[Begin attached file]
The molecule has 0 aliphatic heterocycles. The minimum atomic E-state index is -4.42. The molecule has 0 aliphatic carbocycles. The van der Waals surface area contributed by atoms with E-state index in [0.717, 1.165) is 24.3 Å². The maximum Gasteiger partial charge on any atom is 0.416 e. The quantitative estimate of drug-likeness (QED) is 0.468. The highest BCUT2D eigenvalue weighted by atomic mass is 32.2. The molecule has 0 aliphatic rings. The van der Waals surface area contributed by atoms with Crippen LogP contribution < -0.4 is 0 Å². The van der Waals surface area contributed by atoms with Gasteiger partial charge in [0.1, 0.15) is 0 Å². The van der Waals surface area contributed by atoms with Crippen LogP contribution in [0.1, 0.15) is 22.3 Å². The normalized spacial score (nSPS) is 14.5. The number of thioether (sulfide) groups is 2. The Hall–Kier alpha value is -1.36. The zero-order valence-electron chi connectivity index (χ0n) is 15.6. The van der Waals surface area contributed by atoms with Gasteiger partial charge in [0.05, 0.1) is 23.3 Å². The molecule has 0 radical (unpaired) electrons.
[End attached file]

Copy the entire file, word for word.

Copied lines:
The molecule has 0 aliphatic heterocycles. The minimum atomic E-state index is -4.42. The molecule has 0 aliphatic carbocycles. The van der Waals surface area contributed by atoms with E-state index in [0.717, 1.165) is 24.3 Å². The maximum Gasteiger partial charge on any atom is 0.416 e. The quantitative estimate of drug-likeness (QED) is 0.468. The highest BCUT2D eigenvalue weighted by atomic mass is 32.2. The molecule has 0 aliphatic rings. The van der Waals surface area contributed by atoms with Crippen LogP contribution < -0.4 is 0 Å². The van der Waals surface area contributed by atoms with Gasteiger partial charge in [0.1, 0.15) is 0 Å². The van der Waals surface area contributed by atoms with Crippen LogP contribution in [0.1, 0.15) is 22.3 Å². The normalized spacial score (nSPS) is 14.5. The number of thioether (sulfide) groups is 2. The Hall–Kier alpha value is -1.36. The zero-order valence-electron chi connectivity index (χ0n) is 15.6. The van der Waals surface area contributed by atoms with Gasteiger partial charge in [0.05, 0.1) is 23.3 Å². The molecule has 0 radical (unpaired) electrons.